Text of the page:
Black Friday used to be the day people flooded to the shops to work off a bit of Thanksgiving turkey and emerge laden with bargains.
It looks like those extra pounds will need to be shifted in some other way as people stayed on their couches shopping from their smartphones this year.
RetailNext, a retail analyst, reports that net sales at physical stores fell 4-7% over Thanksgiving Day and Black Friday. Footfall dropped by 5-9 percent.
This is not a new phenomenon, but it does appear to be accelerating. In 2017, brick-and-mortar sales were down 8.9% for the same two days and shopper traffic fell 4.4%. Sales and footfall to stores was also down more than 4% in 2016.
Research firm ShopperTrak has also compiled an early report showing that visits to stores fell by 1% across Thanksgiving and Black Friday compared with 2017.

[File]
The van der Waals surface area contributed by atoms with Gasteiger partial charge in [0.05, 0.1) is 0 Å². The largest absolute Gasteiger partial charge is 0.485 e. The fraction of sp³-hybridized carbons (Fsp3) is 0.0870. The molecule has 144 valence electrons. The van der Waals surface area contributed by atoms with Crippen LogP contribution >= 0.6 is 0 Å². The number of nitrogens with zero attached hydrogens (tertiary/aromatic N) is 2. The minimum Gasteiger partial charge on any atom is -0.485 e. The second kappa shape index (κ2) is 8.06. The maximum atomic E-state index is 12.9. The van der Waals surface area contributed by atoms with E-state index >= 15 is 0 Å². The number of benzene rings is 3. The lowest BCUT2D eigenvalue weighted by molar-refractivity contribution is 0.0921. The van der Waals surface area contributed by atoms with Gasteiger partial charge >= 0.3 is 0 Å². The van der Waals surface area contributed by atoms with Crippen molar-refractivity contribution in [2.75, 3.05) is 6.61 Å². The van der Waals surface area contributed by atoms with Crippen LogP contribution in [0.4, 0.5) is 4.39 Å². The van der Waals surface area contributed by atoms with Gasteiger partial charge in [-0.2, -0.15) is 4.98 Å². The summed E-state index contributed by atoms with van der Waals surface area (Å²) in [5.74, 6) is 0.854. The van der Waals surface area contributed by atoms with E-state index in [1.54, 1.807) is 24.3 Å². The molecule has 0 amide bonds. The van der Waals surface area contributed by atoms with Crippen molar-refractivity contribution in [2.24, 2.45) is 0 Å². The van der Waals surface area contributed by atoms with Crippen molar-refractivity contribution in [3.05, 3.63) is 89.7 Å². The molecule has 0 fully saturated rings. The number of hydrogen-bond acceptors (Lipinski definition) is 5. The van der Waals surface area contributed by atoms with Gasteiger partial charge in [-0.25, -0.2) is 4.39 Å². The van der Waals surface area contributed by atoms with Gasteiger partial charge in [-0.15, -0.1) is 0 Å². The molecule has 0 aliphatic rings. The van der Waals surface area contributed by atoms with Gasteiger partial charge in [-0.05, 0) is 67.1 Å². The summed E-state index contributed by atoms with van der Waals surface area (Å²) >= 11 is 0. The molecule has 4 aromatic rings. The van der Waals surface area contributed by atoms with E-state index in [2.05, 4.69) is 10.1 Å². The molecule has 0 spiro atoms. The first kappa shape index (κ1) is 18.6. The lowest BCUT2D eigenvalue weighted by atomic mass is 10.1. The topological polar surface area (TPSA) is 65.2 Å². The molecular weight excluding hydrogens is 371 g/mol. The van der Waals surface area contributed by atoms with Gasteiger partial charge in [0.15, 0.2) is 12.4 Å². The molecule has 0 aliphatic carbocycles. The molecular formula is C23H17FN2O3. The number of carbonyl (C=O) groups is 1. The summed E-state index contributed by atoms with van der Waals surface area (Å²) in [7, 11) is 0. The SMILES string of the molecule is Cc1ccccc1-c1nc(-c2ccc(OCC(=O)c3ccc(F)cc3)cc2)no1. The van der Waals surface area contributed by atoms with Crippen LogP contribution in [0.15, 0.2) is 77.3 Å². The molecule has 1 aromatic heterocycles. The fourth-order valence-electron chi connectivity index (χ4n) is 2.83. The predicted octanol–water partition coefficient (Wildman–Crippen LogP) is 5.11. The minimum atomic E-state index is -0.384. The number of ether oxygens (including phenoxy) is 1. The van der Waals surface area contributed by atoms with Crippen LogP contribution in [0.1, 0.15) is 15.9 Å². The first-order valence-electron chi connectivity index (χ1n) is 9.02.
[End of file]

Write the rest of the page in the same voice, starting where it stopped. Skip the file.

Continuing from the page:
Brian Field, senior director of advisory services at ShopperTrak tells Reuters that the trend towards shopping more online is continuing, but the buoyant economy and strong consumer confidence has caused the decline of in-store sales to slow. “What we have noticed is that the decline is starting to flatten out … Overall its been consistent with where it’s been over the last few years.”
“This decline feels pretty good to me. I think retail is in for a good season,” Mr Field adds.
Ahead of the holiday season kick-off, Adobe Analytics was predicting a sales rise of 16.5% on Thanksgiving, 17.2% on Black Friday and 17.6% on Cyber Monday.
The researcher reported over the weekend that online sales rose more than 23% on Black Friday.